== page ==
Dr Nikki Moran, Programme Director for Music – MA (Hons) and Music – PhD/MPhil/MSc by Research in Reid School of Music, has accepted an offer of membership of The Royal Society of Edinburgh's Young Academy of Scotland (YAS) for a term of 5 years.
The YAS fosters interdisciplinary activities among emerging leaders from the disciplines of science and humanities, the professions, the arts, business and civil society. Established in 2011, it provides a platform for able and innovative young entrepreneurs, professionals and academics to develop a coherent and influential voice, and to address the most challenging issues facing society in Scotland and beyond.
Nikki talks about becoming a member.
I am really delighted to have become a member of RSE Young Academy Scotland. I am concerned with matters of social equality which show up in the type of education and community experience available to different people, and I routinely look for ways to bring this awareness into my teaching practice to share with my students in Reid School of Music. Through my membership of YAS, I hope to share in and develop initiatives which access considerable intellectual resource and enthusiasm for positive social change.
Before I moved to Edinburgh to take up my lectureship, I led music workshops for schools and community groups, and volunteered as a literacy and numeracy tutor for a transitional support group for 16-year-old school-leavers. I am really privileged to hold my academic appointment at the Reid School of Music, but I am also still keen to find ways to support school-age, school-leaver and young adults in gaining the confidence and awareness to nurture their own critical and intellectual skills, so that they can engage in society in the most fulfilling way for themselves.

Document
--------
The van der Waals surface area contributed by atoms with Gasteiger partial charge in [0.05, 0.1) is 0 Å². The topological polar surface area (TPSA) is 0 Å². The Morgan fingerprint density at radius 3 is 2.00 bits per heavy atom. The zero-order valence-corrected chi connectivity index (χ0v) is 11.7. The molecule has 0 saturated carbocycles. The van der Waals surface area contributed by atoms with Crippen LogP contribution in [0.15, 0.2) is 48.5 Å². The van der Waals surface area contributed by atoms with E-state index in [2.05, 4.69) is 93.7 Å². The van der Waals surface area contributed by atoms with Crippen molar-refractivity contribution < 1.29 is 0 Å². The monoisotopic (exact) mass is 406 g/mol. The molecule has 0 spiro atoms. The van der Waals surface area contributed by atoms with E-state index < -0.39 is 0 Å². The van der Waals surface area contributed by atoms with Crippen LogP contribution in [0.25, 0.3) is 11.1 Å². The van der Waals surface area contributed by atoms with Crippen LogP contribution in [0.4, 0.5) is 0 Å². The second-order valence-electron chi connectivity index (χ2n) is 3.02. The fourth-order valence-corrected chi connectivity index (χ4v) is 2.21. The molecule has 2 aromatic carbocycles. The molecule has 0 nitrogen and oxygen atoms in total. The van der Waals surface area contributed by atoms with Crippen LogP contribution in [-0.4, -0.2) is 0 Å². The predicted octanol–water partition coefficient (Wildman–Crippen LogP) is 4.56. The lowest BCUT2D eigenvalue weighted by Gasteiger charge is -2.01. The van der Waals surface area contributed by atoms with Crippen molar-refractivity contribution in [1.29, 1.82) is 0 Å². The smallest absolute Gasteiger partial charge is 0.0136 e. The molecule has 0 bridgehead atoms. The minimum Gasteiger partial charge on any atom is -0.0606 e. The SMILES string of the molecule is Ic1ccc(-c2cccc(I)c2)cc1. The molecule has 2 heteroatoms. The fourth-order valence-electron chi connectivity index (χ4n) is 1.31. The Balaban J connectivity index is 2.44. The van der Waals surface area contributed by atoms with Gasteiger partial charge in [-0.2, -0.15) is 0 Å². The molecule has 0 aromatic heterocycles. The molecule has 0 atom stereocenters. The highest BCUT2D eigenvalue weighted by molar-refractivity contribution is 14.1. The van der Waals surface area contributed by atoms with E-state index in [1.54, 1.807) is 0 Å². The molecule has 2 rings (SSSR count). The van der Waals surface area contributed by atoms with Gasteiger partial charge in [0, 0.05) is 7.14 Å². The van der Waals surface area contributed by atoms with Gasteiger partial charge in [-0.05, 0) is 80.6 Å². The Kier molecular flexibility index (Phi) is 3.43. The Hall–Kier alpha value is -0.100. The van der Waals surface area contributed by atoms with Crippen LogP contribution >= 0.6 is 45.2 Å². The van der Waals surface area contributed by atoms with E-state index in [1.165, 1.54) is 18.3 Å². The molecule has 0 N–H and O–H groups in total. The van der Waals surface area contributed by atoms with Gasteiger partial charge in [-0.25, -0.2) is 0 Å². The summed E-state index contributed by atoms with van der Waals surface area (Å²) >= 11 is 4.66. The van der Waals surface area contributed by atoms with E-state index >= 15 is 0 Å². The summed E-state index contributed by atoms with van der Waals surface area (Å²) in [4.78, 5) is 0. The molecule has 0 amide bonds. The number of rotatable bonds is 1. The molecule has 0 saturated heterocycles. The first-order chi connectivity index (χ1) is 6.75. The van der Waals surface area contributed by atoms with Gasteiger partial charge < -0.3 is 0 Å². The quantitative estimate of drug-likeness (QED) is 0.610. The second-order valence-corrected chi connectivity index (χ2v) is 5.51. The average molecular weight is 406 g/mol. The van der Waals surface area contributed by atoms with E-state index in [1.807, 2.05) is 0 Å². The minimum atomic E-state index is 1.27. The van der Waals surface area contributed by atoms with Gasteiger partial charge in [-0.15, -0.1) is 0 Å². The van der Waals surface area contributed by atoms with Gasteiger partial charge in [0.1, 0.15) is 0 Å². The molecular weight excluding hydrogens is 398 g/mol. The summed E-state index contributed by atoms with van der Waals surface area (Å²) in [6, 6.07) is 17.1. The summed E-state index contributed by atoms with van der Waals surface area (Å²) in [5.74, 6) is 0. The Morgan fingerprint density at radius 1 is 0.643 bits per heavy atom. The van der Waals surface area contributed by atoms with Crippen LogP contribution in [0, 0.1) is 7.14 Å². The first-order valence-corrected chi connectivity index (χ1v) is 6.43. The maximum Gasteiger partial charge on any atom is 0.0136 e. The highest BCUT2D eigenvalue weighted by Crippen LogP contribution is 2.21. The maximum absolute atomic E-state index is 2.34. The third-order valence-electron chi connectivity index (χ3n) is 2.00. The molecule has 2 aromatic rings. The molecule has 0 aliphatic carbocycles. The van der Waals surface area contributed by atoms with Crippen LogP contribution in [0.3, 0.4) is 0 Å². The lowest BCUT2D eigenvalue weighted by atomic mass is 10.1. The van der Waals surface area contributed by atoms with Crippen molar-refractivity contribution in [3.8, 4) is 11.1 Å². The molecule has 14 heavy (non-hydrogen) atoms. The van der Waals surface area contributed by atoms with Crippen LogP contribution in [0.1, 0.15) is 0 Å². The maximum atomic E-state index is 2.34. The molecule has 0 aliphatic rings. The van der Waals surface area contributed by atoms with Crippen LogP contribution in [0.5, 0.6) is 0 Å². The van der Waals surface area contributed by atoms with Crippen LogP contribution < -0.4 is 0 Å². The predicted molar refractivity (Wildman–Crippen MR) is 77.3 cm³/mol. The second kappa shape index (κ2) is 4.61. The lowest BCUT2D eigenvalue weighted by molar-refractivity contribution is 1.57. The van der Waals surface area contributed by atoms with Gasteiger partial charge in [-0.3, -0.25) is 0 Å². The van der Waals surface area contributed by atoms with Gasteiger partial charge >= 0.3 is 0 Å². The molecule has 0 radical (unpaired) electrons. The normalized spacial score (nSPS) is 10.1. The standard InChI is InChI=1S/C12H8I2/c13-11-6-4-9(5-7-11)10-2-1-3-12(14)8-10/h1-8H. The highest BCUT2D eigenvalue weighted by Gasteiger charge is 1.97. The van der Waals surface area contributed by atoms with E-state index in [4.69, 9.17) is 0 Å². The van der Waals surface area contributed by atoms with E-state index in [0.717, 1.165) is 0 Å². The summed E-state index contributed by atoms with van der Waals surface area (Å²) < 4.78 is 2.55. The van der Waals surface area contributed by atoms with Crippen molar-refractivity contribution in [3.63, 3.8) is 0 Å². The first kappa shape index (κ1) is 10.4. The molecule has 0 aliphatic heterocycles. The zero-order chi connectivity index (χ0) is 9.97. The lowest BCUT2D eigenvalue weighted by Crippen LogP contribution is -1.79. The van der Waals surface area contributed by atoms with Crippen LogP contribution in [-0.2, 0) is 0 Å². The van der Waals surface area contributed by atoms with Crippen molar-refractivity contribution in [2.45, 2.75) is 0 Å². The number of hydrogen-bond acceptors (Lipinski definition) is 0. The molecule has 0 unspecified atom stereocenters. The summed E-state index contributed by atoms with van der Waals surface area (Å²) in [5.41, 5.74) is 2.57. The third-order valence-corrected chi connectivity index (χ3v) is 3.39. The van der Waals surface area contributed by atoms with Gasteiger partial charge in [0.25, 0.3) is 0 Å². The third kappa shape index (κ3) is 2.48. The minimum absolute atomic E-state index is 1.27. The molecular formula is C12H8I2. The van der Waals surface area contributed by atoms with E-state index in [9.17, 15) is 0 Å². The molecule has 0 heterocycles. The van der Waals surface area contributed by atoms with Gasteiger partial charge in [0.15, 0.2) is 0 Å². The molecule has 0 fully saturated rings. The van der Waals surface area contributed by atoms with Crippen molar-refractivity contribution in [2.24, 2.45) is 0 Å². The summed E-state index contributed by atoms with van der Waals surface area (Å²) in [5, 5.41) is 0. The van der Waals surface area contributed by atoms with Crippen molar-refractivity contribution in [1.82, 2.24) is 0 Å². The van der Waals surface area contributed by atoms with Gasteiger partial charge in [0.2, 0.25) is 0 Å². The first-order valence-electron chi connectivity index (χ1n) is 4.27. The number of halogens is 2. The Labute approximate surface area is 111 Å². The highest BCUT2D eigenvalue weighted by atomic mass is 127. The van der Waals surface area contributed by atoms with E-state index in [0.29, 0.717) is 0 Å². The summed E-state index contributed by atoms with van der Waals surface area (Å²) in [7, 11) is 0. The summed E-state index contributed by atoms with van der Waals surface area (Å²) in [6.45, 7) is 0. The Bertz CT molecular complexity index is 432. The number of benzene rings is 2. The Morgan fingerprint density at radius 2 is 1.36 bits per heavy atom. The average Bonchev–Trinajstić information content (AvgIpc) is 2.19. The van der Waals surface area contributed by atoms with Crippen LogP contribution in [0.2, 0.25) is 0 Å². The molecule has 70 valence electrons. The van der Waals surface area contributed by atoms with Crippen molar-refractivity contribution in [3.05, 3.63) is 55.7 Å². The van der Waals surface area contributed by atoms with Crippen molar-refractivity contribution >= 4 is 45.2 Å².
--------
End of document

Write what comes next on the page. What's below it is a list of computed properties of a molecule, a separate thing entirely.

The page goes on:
Arts and humanities scholarship has tremendous potential to get people talking about what matters in society by starting with what matters to us all as individuals. Music and the arts are so important in everyday life. What we like, what we don’t like, how we relate to other people, and our musical activities and tastes all help us to communicate and to belong. The way that we make sense of music collectively as a society, and how we define what it does for us as humans, these ideas are shaped by a lot of different factors. Not least the signals that get sent out at the highest levels of government policy, funding, education, and so on.
The YAS provides a means of reaching beyond the professional environments in which members work, thus contributing to policy and practice in all areas. It provides an opportunity for its members to interact across disciplines and professions with decision makers, opinion formers and experts, business leaders, funding bodies, national institutions, the public and the media within Scotland, the UK and internationally.